Wednesday, January 18, 2017

Gluten Free 101

Living a gluten free lifestyle has been gaining in popularity recently due to associated health benefits such as feeling better, more energy, sharper clarity and so much more.
I will be up  front and state I am not a registered nutritionist or a dietitian but I have done some research on the subject and here are some general remarks that might take some of the mystique out of the terminology. 

  • A gluten-free diet does not include the grains wheat, barley, rye, or hybrids of these grains. This includes all varieties and forms of these grains, such as spelt (a type of wheat) and malt (made from barley). A gluten-free diet is called a gluten-free diet because the grains that must be avoided all contain a protein called gluten.
  • Most people who follow a gluten-free diet have celiac disease, a serious genetically-based autoimmune disease. When gluten is eaten by a person with celiac disease it triggers an immune system reaction that damages the lining of the small intestine. When the lining of the small intestine is damaged, nutrients can not be properly absorbed. Once gluten is completely removed from the diet the intestine is able to heal.
  • You may be thinking that no gluten means no bread, no pasta, and no pizza. It is true that most of these products in regular grocery stores contain gluten, but there are plenty of gluten-free options available. As you may have noticed perusing the aisles of Whole Foods, Trader Joe’s, or any other natural food store, there are plenty of breads, pastas, breakfast cereals, and other products labeled gluten free.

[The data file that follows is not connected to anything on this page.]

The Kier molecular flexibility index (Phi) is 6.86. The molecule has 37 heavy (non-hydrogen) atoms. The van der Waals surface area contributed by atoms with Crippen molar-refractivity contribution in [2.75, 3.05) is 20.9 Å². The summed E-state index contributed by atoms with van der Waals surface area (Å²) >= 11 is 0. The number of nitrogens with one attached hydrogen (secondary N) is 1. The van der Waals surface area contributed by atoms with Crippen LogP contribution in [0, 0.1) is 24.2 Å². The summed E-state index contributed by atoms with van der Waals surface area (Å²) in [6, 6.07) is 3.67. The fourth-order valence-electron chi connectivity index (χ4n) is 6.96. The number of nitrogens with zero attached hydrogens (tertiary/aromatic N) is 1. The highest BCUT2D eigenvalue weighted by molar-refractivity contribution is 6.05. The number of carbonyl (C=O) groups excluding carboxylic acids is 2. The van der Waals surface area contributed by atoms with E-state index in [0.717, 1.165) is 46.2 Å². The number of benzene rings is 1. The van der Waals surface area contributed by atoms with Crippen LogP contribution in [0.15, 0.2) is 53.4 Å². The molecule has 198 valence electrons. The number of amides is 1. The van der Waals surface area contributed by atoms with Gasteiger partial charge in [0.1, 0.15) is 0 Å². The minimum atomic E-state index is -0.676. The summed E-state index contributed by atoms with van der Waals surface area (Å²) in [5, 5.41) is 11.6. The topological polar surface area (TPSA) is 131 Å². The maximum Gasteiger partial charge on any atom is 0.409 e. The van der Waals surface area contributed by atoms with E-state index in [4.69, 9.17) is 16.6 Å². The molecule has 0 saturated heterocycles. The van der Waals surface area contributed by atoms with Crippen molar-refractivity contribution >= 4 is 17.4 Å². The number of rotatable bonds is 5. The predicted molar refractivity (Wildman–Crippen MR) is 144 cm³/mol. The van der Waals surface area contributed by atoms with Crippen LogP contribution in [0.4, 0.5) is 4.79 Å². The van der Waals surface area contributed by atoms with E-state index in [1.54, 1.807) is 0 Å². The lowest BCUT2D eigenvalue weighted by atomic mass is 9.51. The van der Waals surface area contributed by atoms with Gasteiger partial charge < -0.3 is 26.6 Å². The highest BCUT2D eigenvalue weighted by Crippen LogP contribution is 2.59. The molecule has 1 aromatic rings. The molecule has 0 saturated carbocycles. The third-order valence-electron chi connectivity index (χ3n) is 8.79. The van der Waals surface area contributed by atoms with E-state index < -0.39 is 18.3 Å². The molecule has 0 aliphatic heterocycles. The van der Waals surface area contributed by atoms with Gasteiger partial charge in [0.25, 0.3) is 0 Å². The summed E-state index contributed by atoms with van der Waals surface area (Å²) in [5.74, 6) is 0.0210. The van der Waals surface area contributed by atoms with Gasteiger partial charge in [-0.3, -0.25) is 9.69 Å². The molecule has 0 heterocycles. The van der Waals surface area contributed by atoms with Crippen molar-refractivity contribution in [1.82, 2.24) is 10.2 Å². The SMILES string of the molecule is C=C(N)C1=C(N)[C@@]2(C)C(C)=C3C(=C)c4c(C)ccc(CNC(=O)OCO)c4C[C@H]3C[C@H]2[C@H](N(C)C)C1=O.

• There is also an abundance of grains that just happen to be gluten free including rice, corn, millet, sorghum, wild rice, teff, buckwheat, quinoa and amaranth. It would not be surprising if many of these grains are not familiar to you.
  • You might not know what teff is but you may have eaten it, especially if you have ever been to a restaurant that serves Ethiopian food. Teff is a staple grain in Ethiopia where it is used to make a spongy flatbread called injera. What about quinoa (pronounced keen-wa)? It sounds exotic but it is as simple to cook as rice and has a very mild taste — even picky eaters will love it. The same is true for all the gluten-free whole grains—they are delicious, nutritious and easy to cook.
Gluten free diets mean less prepared foods and more cooking from natural sources. Thankfully, more and more stores are stocking the ingredients to make healthy food. When shopping locally for gluten-free foods you will have the best luck at natural foods stores, although an increasing number of gluten-free foods are carried in regular grocery stores. If you do not live near a natural foods store, there are plenty of mail-order companies. Among the many companies to check out are Enjoy Life Foods (enjoylifefoods.com), Bob’s Red Mill (bobsredmill.com), and the Teff Company (teffco.com).
_____________________________________________
Sausage, Brussels Sprouts and Parmesan Pasta
Cook's notes: Kristen Porter from iowagirleats.com was diagnosed with celiac disease in 2013 so the majority of her recipes are gluten-free. This recipe can be made in 20 minutes. It's a filling dish with loads of flavor.    
Gluten- Free Mac and Cheese with Tomato  
Cook's notes: This Mac and Cheese is one of the gluten-free recipes on this site. The recipes are divided up into breakfast, lunch, dinner and dessert/snacks for kids that will provide parents and grandparents some inspiration for meal planning. https://www.beyondceliac.org/kids/recipes/

1 comment:

  1. You're right. I thought all pastas contained gluten. You just taught me a lot today.

    ReplyDelete